I quote from Sartre’s answer: ‘I cannot become engaged for anybody except myself [Je ne puis m’engager pour personne sauf pour moi]; but I have discussed your dear and unhappy country often and at great length [mais j’ai assez souvent et longuement discuté de votre cher et malheureux pays] so that I may assure you that you have many friends [pour vous affirmer que nombreux sont vos amis] who will join me in shouting [qui crieront avec moi]: “If Karel Kosík were guilty [Si Karel Kosik était coupable], then every man [alors tout homme] (not only the intellectuals [non seulment les intellectuels], but the farmers, the workers [mais les paysans, les ouvriers]) who thinks on what he does [qui pense à ce qu’il fait] is equally guilty [est également coupable].” Starting from this simple thought [C’est à partir de cette idée simple] it will be necessary to envisage actions by which [qu’il faudra envisager les actions par lesquelles], by helping you [en vous aidant], we shall help ourselves [nous nous aiderons nous-mêmes].'
Sartre’s words must have sunk deeply into my subconscious. In ‘The celebration goes on’ (Post of April 15) I wrote: ‘The Petition [of 60 Czech Charter 77 signatories against the publication of my paper ‘Inside the Security State’] did not prevent the publication of the article in the New Statesman, but it appears to have exercised its influence. When a Dutch journal wanted to publish it – it was already translated into Dutch – the Editor of the New Statesman refused to give permission for its publication. I learnt this from the Editor. He told me while donating to me Julien Benda’s La Trahison des Clercs (The Betrayal of the Intellectuals). Coincidentally, Alan Montefiore, one of the Oxford dons who had visited my seminar in 1979, asked me: ‘Do you think we have betrayed you?’ I answered: ‘How could you betray me? It is you whom you have betrayed.’ – When I told Alan Montefiore ‘It is you, whom you have betrayed,’ my reply must have been inspired by Sartre’s words.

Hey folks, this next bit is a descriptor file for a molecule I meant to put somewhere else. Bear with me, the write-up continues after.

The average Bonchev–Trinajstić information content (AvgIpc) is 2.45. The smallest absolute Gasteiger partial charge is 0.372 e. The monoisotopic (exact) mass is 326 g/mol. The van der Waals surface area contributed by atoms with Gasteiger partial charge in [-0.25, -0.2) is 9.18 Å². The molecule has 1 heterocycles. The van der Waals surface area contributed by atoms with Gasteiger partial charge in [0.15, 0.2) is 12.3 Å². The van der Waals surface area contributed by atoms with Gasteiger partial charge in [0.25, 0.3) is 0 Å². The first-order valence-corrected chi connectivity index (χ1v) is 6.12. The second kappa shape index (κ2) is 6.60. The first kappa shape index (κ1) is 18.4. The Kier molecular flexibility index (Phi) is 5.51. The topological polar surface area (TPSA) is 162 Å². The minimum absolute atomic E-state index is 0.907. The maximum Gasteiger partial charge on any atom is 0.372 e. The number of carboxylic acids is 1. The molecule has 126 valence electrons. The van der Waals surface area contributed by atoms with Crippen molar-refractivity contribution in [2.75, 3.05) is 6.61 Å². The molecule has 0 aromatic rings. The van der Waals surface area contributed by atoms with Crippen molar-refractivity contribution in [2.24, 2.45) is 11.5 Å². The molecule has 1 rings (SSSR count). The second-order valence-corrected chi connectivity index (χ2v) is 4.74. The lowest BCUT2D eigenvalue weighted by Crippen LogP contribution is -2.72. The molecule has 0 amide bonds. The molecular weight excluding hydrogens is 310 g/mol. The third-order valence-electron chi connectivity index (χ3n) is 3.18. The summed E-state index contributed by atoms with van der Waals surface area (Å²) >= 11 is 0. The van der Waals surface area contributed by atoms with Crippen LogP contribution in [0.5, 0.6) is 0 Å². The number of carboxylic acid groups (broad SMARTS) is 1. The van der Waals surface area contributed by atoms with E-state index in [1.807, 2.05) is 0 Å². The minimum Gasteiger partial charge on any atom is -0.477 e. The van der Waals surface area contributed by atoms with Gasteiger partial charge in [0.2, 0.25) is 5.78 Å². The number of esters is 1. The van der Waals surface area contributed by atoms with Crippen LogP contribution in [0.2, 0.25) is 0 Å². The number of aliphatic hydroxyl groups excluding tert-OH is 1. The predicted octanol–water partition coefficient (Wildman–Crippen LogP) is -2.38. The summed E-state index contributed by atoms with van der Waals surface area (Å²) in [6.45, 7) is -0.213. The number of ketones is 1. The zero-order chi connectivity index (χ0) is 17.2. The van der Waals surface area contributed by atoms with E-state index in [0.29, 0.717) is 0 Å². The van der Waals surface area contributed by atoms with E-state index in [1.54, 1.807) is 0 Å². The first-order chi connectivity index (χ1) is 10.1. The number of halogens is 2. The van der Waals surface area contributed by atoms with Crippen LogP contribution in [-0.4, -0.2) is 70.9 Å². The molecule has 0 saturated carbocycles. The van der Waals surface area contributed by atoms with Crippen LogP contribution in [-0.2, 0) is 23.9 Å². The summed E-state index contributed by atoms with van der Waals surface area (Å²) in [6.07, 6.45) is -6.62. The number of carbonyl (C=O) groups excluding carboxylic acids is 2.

On 4th July 1975 I wrote to the Editor of Rudé právo, the daily newspaper of the Czechoslovak Communist Party. I referred to what Kosík wrote to Sartre: 1. He has been deprived of the possibility to do work, for which he is qualified. 2. He is excluded from participation in the activities of our scientific institutions. 3. He cannot publish what he writes; his books have been removed from public libraries. 4. The Police confiscated 1000 pages of his preparatory notes for the works On praxis, and On truth. I asked the Editor, whether these allegations were true: ‘If true, is all this happening in compliance with our laws? If not, what can I do as a citizen, so that the respect for the law may be restored in this country? If it is in compliance with the laws of this country, what can I do, so that the laws are changed, so that it becomes prohibited to treat citizens of our republic in this way?’
As far as my Oxford colleagues and the British Press are concerned, Kosík’s words apply to me: ‘My existence has acquired two forms: I am dead and at the same time I live.’